The government's emissions trading scheme will go centre- stage this week as a parliamentary select committee gets down to holding public hearings on the proposals.
The Climate Change (Emissions Trade and Renewable Preference) Bill has attracted more than 200 submissions from businesses ranging from major emitters to those who hope to profit from selling greenhouse gas credits into the new market.
It sets the scene for a revolutionary "all gases, all sectors" emissions trading scheme which its authors hope will spur market participants to reduce the carbon footprint within their own industries.
But submitters - which include some of New Zealand's major companies - are concerned they will not have enough time to make their case to the committee over the impact of the legislation on their company's bottom lines.
Parliament's finance and expenditure committee faces a tight deadline to wrap up determinations on the bill. It needs to report back to Parliament by the end of August - a reality which leaves precious little time for substantial submissions to be appropriately considered.
It falls to finance and expenditure committee chairman Charles Chauvel to ensure the submitters have sufficient time to raise their reservations over the new legislation.
Chauvel is a relative neophyte as far as parliamentary politics is concerned. The former lawyer - now a Labour MP - who made his name while working for legal firm Minter Ellison, got offside with the Prime Minister when he issued a press statement welcoming his appointment as a ministerial undersecretary before any confirmation from Helen Clark. That confirmation is still waiting.
But Chauvel is well-plugged into Finance Minister Michael Cullen and his circle of Associate Finance Ministers, and is sufficiently confident of his own powers to secure confidence from business that he will act as his "own man" by chairing the select committee sessions rather than as a simple cipher for the Government.
A big issue that the committee will need to confront is the planned moratorium on new thermal electricity generation.
The Cabinet's business committee considered proposals for the planned 10-year moratorium last August.
A Cabinet paper obtained by the Herald on Sunday noted there were potential risks associated with introducing a moratorium on new thermal generation.
Among the risks are the potential harmful effect on electricity supply; perceptions on the security of supply; and the impact on the exploration for petroleum products.
The Cabinet paper noted one benefit of the moratorium was that it would make it less likely that New Zealand would need to import liquid fuel natural gas.
But the paper also said there was no need to discuss the issue with the Government caucus or other parties ahead of the announcement.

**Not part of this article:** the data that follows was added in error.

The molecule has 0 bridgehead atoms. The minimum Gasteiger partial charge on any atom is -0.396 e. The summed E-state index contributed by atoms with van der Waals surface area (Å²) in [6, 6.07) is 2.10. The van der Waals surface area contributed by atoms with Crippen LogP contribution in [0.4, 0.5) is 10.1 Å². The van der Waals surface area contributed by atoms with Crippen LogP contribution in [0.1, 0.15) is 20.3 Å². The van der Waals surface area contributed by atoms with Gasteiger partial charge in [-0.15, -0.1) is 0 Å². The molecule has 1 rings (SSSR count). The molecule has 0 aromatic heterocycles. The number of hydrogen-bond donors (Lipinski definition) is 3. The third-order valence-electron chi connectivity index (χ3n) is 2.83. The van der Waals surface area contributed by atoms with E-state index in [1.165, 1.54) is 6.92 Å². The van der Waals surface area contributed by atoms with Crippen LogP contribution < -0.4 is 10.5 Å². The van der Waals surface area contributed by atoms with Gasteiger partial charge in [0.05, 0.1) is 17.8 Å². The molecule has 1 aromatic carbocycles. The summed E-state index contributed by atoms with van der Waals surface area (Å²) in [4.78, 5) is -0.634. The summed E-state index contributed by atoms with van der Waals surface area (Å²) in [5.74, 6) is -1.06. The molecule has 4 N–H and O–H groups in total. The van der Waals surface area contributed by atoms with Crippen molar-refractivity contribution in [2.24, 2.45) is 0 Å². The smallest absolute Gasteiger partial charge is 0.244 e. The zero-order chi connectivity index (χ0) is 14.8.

The moratorium is now under heavy attack from business. Parties ranging from the major electricity users group through to the Business Council for Sustainable Development have raised issues with the plans.
The problem is that New Zealand is frequently confronted with dry years, which means less electricity is generated from hydro-power stations.
This means the back-up potential from thermal generation becomes critical to sustaining business operations in New Zealand. What companies worry about is the prospect that the thermal moratorium is seen as a line in the sand as far as the Government is concerned. Even if a majority of submitters raise issues over the plan, and convince the committee some modifications need to be made to secure the nation's future electricity supply, the Government may not want to take a knock to its credibility on this by changing the rules over the moratorium.
The bottom line problem is the Government's propensity for rushing through major policy shifts relating to climate change issues without first taking detailed soundings.
Already growing concerns over the contribution that biofuels will make to reducing New Zealand's carbon footprint are threatening to derail another Government policy to get new fuels flowing from petrol pumps in less than three months.
A biofuels bill, which is also in front of a select committee, will ensure that oil companies include progressively higher amounts of biofuels within the "petrol" they sell consumers from July 1 next year.
The problem the committee faces is that since the policy was announced debate has arisen over the real impact biofuels have on reducing global greenhouse emissions.
At issue is whether the increased prices now having to be paid for food which was previously grown on ground now occupied by biofuels crops, is a plus for the planet.
The Government concedes that the programme may now have to be delayed while officials determine that the new fuels will make a positive contribution rather than simply cause harm through impact on food prices.
Cullen is worried about this.
But Climate Change Minister David Parker takes a more zealous approach. While Parker concedes the introduction of the new rules may have to be delayed he does not concede the basic principle is wrong.
Political support for the biofuel legislation is now shaky.
Parker remains confident this issue can be worked out.
But my soundings yesterday suggest the concerns over his management of the climate change suite of policies is growing. Parker's tendency to shout down business people who raise legitimate concerns over the operational impact of the Government's policies is not endearing him to senior ministers such as Cullen, whose focus is the international competitiveness of the New Zealand economy.
What it will come down to is a contest between the realists - and I would include Cullen at the top of that list from the Government side - and the zealots.
Parker's approach has major flaws. Let's hope Cullen gets the opportunity to exercise a moderating influence in response to the select committee's deliberations.